The Origins Of Harris Tweed-Part One

13 05 2012

In ancient times, the climate of the Outer Hebrides was very different to what we know nowadays. Temperatures were much higher and the amount of rainfall that graced the islands was much much lower than the present day.

The warmer climes meant different eco-systems. Instead of moorlands and peat bogs, most of Lewis and Harris was covered in luxuriant grasslands, very similar to the savannahs of present day Africa. These tall grasses and rolling plains stretched for miles and were ideally suited for a nomadic existence.

Tribes of ancient Leodhsachs would travel the great plains around Ben Barvas, hunting the herds of antelopes and wildesheep, in a hunter/gatherer existence. Food was plentiful, the summers were long and the Comhairle hadn’t been invented.

The only real downside to this way of life was the large number of predatory beasts, such as lions and cheetahs, who had a tendency to leap out of the tall grasses and eat unsuspecting people.

The elders of the various tribes met up to discuss how best to avoid these attacks and eventually agreed that the most sensible way of dealing with the problem would be to remove the element of surprise the lions enjoyed. It was decided that specially trained squads of men would cut down the grass and remove the cover the predators lurked in.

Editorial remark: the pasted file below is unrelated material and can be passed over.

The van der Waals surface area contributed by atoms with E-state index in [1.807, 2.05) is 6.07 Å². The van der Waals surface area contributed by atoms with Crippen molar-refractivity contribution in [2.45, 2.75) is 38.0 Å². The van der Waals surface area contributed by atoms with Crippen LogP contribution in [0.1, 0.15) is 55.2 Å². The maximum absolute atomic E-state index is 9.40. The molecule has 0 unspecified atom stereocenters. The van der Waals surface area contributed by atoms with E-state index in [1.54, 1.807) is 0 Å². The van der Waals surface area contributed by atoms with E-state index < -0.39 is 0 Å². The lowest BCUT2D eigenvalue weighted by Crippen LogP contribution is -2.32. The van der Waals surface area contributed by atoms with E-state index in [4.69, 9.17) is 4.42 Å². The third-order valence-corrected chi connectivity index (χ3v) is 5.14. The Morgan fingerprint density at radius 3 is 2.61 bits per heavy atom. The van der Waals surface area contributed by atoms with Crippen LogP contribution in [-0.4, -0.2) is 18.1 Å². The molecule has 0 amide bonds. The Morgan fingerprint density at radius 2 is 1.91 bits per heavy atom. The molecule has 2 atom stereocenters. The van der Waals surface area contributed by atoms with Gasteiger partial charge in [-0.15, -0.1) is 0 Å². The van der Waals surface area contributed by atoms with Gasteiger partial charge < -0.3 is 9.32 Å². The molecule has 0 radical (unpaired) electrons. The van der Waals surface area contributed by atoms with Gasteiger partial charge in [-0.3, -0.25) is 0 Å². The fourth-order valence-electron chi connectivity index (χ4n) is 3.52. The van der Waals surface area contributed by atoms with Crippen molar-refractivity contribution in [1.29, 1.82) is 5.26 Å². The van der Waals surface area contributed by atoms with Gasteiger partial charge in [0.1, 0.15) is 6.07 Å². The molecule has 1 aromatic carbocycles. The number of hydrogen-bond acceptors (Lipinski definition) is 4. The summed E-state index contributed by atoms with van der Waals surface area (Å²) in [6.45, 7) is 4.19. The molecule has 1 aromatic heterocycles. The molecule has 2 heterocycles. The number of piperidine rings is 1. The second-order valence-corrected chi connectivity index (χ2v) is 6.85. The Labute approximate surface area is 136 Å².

The strongest (and usually largest) men of the tribes were chosen for this task, using large bronze scythes to cut back the grass. Over the years, more effective tools were developed and soon a range of semi mechanical mowers had been invented.

The mowers went into action on a daily basis and soon the tribes had cut out safe havens where the lions couldn’t jump out at them. The men who operated the mowers soon began to gain widespread respect, and the job of mower became a well paid and sought after post. These men became known as the Mows and tended to live outwith the main population settlements to be closer to their work. It is widely accepted that this was the origin of the present day soubriquet ‘Maws’.

An unexpected by-product to the grass cutting process was the huge amount of left over grass which started to pile up on the plains. Ancient man tried burning it, eating it and making boats out of it, but eventually the only practical use that could be found for the grass was to weave it into clothing.

The grass was hard wearing, easy to sew together and came in a wide range of green colour. It became very fashionable and was at first known as ‘Clothing from the Mower’ and eventually ‘Clothing Mower’. This eventually translated into ‘Clo Mor’ by the time modern day Gaelic came into use.

The craftspeople that used to make these garments used to make up short poems to pass the time. These small, or wee verses, became very popular beyond the Clo Mor industry and eventually gave the name to the present day Weavers.

Some of the popular fashion houses amongst Ancient Man included ‘Co? Co? Chan’eil’ and ‘Curam Dior’